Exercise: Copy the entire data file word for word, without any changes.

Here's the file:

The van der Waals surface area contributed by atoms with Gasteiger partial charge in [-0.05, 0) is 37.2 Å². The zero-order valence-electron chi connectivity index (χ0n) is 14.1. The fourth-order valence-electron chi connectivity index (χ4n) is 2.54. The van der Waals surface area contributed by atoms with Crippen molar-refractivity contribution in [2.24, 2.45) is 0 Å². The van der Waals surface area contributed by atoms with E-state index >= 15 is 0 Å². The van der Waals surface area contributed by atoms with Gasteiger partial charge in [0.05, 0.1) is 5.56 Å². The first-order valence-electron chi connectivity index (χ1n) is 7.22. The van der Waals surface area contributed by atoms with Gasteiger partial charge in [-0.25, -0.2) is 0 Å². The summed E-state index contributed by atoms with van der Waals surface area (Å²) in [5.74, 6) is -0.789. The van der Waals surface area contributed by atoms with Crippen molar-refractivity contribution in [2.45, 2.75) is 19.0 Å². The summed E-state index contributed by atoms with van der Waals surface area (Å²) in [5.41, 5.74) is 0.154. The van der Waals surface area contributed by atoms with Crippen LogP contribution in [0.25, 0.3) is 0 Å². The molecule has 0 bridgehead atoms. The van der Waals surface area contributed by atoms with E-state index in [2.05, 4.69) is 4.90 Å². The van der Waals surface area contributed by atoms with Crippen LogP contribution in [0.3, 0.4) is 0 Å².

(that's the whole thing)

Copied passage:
The van der Waals surface area contributed by atoms with Gasteiger partial charge in [-0.05, 0) is 37.2 Å². The zero-order valence-electron chi connectivity index (χ0n) is 14.1. The fourth-order valence-electron chi connectivity index (χ4n) is 2.54. The van der Waals surface area contributed by atoms with Crippen molar-refractivity contribution in [2.24, 2.45) is 0 Å². The van der Waals surface area contributed by atoms with E-state index >= 15 is 0 Å². The van der Waals surface area contributed by atoms with Gasteiger partial charge in [0.05, 0.1) is 5.56 Å². The first-order valence-electron chi connectivity index (χ1n) is 7.22. The van der Waals surface area contributed by atoms with Gasteiger partial charge in [-0.25, -0.2) is 0 Å². The summed E-state index contributed by atoms with van der Waals surface area (Å²) in [5.74, 6) is -0.789. The van der Waals surface area contributed by atoms with Crippen molar-refractivity contribution in [2.45, 2.75) is 19.0 Å². The summed E-state index contributed by atoms with van der Waals surface area (Å²) in [5.41, 5.74) is 0.154. The van der Waals surface area contributed by atoms with Crippen LogP contribution in [0.25, 0.3) is 0 Å². The molecule has 0 bridgehead atoms. The van der Waals surface area contributed by atoms with E-state index in [2.05, 4.69) is 4.90 Å². The van der Waals surface area contributed by atoms with Crippen LogP contribution in [0.3, 0.4) is 0 Å².